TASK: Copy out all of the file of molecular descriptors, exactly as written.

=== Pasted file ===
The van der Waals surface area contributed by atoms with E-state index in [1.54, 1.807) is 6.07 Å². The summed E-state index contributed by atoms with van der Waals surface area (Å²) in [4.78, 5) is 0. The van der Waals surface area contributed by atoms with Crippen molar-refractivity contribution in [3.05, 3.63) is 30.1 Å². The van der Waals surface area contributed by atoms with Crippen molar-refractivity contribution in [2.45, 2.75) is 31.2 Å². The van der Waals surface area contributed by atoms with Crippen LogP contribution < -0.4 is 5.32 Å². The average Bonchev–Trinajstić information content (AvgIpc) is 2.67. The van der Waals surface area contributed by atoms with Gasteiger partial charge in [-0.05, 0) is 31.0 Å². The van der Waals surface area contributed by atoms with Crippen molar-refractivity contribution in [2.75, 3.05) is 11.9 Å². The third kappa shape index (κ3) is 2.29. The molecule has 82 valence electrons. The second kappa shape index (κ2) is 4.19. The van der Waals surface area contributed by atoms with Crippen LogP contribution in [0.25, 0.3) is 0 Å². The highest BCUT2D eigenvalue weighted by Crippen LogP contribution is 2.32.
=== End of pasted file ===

The van der Waals surface area contributed by atoms with E-state index in [1.54, 1.807) is 6.07 Å². The summed E-state index contributed by atoms with van der Waals surface area (Å²) in [4.78, 5) is 0. The van der Waals surface area contributed by atoms with Crippen molar-refractivity contribution in [3.05, 3.63) is 30.1 Å². The van der Waals surface area contributed by atoms with Crippen molar-refractivity contribution in [2.45, 2.75) is 31.2 Å². The van der Waals surface area contributed by atoms with Crippen LogP contribution < -0.4 is 5.32 Å². The average Bonchev–Trinajstić information content (AvgIpc) is 2.67. The van der Waals surface area contributed by atoms with Gasteiger partial charge in [-0.05, 0) is 31.0 Å². The van der Waals surface area contributed by atoms with Crippen molar-refractivity contribution in [2.75, 3.05) is 11.9 Å². The third kappa shape index (κ3) is 2.29. The molecule has 82 valence electrons. The second kappa shape index (κ2) is 4.19. The van der Waals surface area contributed by atoms with Crippen LogP contribution in [0.25, 0.3) is 0 Å². The highest BCUT2D eigenvalue weighted by Crippen LogP contribution is 2.32.